Search You Tube or Vimeo for “FJ Cruiser” and you will find off-road adventure videos showing a rig crossing a river, crawl over a rock garden or wheeling up hills. They are great fun to watch and equally addictive, as I usually find myself forced to step away from the computer at two in the morning. But after watching hundreds of video and trying to create my own I find myself wanting.
Most armature videos on You Tube are from the prospective of a bystander, rather than putting you into the action. When you find a video with shots mixed in from the drivers seat point of view, you feel like you are participating in the ride rather than just watching from the sidelines. Getting those driver seat shots is not easy since wheeling while holding a camera would be bad form and asking your passenger to keep the video camera steady as the rig tosses about is just plain silly. Enter the bullet cam.
A bullet cam, or helmet cam, is that little camera you see attached to adrenaline junkie’s as they exit a perfectly good airplane or go cartwheeling down the face of a glacier just barely attached to their snow board. While high quality video cameras can be costly and fragile, bullet cams are small, water and dust proof, designed to take a beating and relatively low cost. They are also available with high quality chip sets making them perfect for action based filming.
With all this going for them, what are bullet cams missing? How about a recording component. A really bullet proof cameras receive and converts light into images but requires a recording device to make it useful. Fortunately there are a number of options. On the high-end are digital video recorders (DVR) designed to accept video input from as many as four bullet cams at once. These specialized DVRs are built to be mounted in places out of the way such as under the seat and setup to run on 12 volts with wireless remote control operation. But if you don’t want to invest a thousand dollars or more in a DVR you have another option.
With a few off the shelf items and your current video camcorder you are in business. Most video camcorders have a video input and will record audio and video from other input sources. Besides acting as a recording device for your bullet cam, using a video camcorder allows you to quickly unplug the video input and use your camcorder directly to tape the rigs behind you as they go through the section you just captured from the bullet cam, giving you several different angles of the same trail when you go into editing.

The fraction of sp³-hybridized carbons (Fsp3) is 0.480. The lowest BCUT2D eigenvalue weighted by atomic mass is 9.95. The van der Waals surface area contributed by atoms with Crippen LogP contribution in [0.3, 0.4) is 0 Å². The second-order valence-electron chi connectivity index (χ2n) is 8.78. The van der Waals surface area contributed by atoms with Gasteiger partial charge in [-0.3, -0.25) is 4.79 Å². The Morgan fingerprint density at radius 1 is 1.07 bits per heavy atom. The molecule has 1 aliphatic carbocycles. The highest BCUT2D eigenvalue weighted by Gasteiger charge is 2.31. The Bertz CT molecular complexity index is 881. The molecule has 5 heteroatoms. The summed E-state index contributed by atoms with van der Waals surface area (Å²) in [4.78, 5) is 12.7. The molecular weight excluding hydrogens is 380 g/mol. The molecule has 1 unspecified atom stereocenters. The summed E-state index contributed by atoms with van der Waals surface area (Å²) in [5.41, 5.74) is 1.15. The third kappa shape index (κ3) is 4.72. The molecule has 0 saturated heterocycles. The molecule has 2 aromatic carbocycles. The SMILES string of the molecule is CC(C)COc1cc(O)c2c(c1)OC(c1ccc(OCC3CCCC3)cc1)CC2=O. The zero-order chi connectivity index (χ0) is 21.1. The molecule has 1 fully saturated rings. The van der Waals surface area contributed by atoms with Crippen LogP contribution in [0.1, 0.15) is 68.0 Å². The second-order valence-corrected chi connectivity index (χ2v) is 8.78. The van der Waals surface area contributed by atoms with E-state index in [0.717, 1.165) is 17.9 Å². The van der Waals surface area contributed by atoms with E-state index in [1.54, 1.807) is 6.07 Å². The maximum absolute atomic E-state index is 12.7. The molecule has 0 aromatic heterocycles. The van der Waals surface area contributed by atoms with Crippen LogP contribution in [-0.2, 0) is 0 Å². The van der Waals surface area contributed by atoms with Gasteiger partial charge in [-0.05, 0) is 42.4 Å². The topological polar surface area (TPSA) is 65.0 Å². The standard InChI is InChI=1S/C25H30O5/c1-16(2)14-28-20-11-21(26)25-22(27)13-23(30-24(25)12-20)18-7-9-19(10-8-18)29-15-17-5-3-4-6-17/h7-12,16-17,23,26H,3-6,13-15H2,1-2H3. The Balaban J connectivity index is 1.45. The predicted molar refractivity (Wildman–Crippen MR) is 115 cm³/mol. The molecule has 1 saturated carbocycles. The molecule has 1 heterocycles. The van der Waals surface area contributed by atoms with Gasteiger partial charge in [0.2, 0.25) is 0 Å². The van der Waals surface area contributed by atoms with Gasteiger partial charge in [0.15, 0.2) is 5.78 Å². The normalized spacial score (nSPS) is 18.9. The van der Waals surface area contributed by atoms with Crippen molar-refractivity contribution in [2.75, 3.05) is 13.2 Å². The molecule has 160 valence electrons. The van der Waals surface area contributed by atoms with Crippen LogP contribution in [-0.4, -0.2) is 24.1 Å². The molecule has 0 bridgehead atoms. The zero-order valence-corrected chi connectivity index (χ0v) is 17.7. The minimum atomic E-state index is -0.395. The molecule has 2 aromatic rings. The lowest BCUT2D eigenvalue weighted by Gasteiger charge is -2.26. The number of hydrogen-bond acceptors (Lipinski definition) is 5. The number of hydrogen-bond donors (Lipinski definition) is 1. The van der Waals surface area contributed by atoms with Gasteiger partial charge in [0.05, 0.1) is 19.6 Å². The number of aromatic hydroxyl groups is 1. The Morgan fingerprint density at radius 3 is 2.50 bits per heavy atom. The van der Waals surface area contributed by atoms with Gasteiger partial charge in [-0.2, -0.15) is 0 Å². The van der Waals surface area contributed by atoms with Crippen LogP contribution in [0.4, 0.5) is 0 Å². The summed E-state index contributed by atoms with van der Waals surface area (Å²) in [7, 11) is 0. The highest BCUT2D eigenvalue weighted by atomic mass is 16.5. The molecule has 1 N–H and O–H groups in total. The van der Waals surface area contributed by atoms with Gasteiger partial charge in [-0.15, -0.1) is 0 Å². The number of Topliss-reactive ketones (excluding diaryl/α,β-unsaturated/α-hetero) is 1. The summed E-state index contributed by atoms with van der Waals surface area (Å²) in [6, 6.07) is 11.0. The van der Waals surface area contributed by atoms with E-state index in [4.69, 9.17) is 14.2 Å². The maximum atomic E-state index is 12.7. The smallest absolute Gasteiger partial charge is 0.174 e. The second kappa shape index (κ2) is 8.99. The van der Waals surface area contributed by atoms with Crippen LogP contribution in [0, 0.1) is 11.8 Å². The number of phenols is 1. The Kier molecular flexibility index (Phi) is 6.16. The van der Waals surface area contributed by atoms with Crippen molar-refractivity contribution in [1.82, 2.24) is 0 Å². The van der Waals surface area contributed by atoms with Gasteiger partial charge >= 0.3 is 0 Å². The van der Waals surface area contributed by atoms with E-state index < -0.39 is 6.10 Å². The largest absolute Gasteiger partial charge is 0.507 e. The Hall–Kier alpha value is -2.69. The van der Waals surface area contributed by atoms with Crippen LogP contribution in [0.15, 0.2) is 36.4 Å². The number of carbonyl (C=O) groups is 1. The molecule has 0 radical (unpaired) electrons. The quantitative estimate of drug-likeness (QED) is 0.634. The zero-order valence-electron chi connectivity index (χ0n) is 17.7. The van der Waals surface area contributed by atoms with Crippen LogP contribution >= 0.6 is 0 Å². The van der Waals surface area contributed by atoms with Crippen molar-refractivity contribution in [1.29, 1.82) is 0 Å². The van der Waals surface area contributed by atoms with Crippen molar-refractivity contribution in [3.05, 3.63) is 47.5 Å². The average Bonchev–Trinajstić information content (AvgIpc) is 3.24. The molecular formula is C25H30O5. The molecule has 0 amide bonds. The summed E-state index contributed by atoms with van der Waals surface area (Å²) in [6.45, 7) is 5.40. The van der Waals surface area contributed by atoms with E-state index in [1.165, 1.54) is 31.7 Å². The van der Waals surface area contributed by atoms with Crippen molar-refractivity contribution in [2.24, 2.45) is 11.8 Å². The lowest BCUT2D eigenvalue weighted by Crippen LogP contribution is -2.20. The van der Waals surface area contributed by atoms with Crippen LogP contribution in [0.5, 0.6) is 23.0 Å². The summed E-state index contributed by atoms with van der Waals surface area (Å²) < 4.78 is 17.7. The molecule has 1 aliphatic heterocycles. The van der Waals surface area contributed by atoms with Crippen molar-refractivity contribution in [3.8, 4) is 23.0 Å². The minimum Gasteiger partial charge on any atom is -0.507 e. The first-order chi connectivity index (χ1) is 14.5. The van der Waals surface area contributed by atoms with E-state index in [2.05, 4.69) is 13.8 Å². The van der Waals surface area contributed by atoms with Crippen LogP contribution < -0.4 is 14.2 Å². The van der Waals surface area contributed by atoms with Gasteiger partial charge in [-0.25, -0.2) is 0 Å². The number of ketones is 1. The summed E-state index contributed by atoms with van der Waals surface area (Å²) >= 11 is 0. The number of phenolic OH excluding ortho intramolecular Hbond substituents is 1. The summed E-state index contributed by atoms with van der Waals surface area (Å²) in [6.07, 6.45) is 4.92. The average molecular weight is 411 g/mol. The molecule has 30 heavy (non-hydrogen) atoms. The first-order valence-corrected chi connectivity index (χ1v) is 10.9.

For our set up we started with our existing Canon XHA1 Hi-Def video camcorder which will act as a DVR and accept input from the bullet cam. Unfortunately bullet cams are not yet Hi-Def so we will be mixing together non-HD & HD video in post production, but this will give us that action shot look we are after.
For our bullet cam, we chose the Bullet DVR 550TVL Pro Series camera from OnBoard.tv. This camera is protected against the elements, and internally treated with a silicone based compound, to keep dust and moisture out of the camera body, and also to protect the electronic internals against failures caused by vibrations. The addition of an o-ring seal with an external protective glass cover ensures a 100% protection against condensation. OnBoard.tv claims the 550TVL will never fog up, under any conditions. Boasting the latest CCD imaging technology by Sony Corporation, this camera provides a clean and crisp 550 TV lines of resolution, in full color, and is suitable for use with very minimal lighting. There are less expensive bullet cams on the market with lower resolution so do a little searching to find one that matches your needs.